Scion’s Te Whare Nui o Tuteata puts NZ on the architecture world map

Scion’s innovation hub, Te Whare Nui o Tuteata, has won 15 domestic and international awards since opening in March 2021, making it an international timber architecture icon.

The Rotorua building is believed to be a world-first diagonal-grid (diagrid) timber structure for a three-storey building, while also being embodied-carbon neutral. Its name and design feature stories of tangata whenua, Ngā Hapū e Toru. The building was designed by RTA Studio in collaboration with Irving Smith Architects.

In December 2021, Te Whare Nui o Tuteata won two World Architecture Festival awards (World Best use of Certified Timber Prize; World Higher Education and Research), and a New Zealand Institute of Architects (NZIA) National Award (Commercial).

Overall, Te Whare Nui o Tuteata won 15 significant national and international awards, and Scion sustainability architect and portfolio leader Andrea Stocchero believes there are many compelling reasons why.

“From the outside, you see a simple building with fascinating colours that match the forest and at the entrance, Māori kowhaiwhai patterns from the tangata whenua. But inside you see a striking timber structure, architectural lines and natural materials in harmony with each other – that is what is so impactful.

“The world is on a quest to decarbonise across many different sectors. Trees sequester carbon from the atmosphere while they’re growing, as long as the wood is in use that carbon is stored so it’s not going back into the atmosphere. If the timber is sustainably certified it means that the forests are re-growing after each harvest, and the carbon sequestration cycle continues.”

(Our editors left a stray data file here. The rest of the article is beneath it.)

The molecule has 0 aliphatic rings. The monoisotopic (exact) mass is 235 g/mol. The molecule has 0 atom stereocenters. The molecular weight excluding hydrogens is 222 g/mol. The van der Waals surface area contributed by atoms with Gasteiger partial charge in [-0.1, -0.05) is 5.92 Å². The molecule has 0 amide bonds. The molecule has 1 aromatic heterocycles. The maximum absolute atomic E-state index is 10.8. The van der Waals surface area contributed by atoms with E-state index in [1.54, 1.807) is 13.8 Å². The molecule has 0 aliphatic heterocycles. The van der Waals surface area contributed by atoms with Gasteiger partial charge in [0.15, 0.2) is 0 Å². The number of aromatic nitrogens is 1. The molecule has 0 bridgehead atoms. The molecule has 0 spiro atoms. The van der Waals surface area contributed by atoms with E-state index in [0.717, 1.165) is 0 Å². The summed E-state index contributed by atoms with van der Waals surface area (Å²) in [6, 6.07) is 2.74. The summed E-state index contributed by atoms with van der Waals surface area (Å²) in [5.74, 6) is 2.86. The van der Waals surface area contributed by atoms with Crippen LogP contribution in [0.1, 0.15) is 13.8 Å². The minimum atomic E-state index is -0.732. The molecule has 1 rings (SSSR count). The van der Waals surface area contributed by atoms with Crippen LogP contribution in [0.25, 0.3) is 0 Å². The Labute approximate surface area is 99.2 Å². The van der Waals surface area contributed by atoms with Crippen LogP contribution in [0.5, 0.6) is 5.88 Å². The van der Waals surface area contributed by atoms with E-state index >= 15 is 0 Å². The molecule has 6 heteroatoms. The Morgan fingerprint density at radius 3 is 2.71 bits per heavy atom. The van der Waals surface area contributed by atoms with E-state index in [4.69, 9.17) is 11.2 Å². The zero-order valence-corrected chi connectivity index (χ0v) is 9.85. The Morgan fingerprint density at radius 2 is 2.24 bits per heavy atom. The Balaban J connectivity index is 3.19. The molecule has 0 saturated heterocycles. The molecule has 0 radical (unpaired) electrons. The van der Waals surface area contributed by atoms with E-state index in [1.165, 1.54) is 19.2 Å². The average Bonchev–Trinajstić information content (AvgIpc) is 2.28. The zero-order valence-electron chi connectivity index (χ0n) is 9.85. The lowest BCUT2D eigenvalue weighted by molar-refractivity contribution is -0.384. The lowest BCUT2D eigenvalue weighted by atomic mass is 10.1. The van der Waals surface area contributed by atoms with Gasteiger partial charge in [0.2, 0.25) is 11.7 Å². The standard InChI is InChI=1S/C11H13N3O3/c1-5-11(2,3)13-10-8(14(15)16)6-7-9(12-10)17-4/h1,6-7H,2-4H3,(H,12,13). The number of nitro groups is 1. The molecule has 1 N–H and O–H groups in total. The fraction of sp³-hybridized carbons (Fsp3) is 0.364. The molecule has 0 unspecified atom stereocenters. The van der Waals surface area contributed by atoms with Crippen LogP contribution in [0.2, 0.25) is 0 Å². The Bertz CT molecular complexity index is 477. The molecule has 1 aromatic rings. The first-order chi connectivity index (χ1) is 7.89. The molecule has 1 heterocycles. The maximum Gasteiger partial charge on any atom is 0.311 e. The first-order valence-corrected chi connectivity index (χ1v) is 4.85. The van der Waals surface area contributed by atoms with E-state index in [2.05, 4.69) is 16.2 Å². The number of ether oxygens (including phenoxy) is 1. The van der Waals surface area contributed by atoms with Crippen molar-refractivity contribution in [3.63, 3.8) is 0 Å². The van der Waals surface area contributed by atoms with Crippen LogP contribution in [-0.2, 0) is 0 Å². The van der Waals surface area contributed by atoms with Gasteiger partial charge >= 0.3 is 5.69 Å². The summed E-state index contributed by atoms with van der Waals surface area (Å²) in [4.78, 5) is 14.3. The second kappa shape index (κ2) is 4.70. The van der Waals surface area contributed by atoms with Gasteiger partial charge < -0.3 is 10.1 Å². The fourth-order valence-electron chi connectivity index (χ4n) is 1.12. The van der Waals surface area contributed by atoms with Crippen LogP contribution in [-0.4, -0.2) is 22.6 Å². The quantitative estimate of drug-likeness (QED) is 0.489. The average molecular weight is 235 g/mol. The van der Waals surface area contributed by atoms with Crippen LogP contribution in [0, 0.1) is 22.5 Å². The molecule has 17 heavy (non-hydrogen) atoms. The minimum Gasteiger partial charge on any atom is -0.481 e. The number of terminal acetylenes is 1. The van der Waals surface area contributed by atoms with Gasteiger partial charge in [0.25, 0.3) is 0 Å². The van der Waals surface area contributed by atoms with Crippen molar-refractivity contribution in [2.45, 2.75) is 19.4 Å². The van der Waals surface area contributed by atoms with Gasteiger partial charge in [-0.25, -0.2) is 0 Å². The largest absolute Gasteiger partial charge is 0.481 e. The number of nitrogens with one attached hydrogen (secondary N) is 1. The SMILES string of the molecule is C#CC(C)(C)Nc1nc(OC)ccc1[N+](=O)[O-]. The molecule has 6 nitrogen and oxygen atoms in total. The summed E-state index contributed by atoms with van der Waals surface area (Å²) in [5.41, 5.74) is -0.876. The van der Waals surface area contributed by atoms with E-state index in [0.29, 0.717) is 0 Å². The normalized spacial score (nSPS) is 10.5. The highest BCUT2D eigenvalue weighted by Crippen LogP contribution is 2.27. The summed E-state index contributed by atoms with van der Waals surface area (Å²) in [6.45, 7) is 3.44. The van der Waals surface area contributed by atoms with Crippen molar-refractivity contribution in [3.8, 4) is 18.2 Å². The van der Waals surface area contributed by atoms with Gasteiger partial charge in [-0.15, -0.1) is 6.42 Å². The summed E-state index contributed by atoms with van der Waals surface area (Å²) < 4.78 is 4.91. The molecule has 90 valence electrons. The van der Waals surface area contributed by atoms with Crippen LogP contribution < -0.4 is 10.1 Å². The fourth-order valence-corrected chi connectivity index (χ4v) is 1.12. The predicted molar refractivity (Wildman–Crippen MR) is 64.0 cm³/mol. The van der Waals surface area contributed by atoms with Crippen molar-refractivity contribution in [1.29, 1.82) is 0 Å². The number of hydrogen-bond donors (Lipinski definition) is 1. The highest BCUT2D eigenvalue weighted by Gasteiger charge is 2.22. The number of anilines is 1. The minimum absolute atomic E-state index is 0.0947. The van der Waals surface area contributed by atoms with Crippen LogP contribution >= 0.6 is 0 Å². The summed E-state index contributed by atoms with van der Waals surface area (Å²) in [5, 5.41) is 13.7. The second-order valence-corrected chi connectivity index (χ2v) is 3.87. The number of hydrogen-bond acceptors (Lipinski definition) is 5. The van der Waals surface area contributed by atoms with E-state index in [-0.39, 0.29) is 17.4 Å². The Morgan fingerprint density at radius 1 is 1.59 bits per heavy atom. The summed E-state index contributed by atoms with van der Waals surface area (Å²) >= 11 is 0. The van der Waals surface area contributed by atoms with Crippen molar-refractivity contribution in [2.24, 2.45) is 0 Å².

Te Whare Nui o Tuteata stores 418 tonnes of CO2-equivalent for the life of the building, which is the equivalent of one person flying 160 times return from Auckland to London.

“We calculated that the timber we see in Te Whare Nui o Tuteata has been regrown in 35 minutes by New Zealand planted forests,” illustrates Stocchero.

“This is a compelling story about the capacity for New Zealand forests to provide the timber we need for future developments.

“I believe Te Whare Nui o Tuteata won these awards because it showcases the opportunities architects have with timber to design exciting, beautiful buildings while using a locally-grown and manufactured material that is also helping to reduce our carbon footprint.”

RTA Studio executive director Rich Naish says the team is honoured to have been recognised at the World Architecture Festival Awards.

“The recognition of this building and the innovation it proposes for sustainability and carbon neutrality in the building sector, particularly in the weeks after COP26 (the 2021 United Nations Climate Change conference), could not be more relevant. We are proud to be able to make a global contribution to the climate emergency,” he says.

Irving Smith Architects design director Jeremy Smith says it’s wonderful to be recognised on the global stage for Te Whare Nui o Tuteata which sets new conventions.

“Tackling climate change requires working together and this building provides an invitation to ‘come walk in our forest’ and see how we can all better participate with the environment.”

Other awards included Property Council NZ Awards of Excellence, Best of Best Masterprize Award for Green Buildings at the USA Architecture Masterprize Awards, The Building Award at the Indo-Pacific INDE Awards in Sydney and the Designers’ Institute of New Zealand Best Design Awards Purple Pin.

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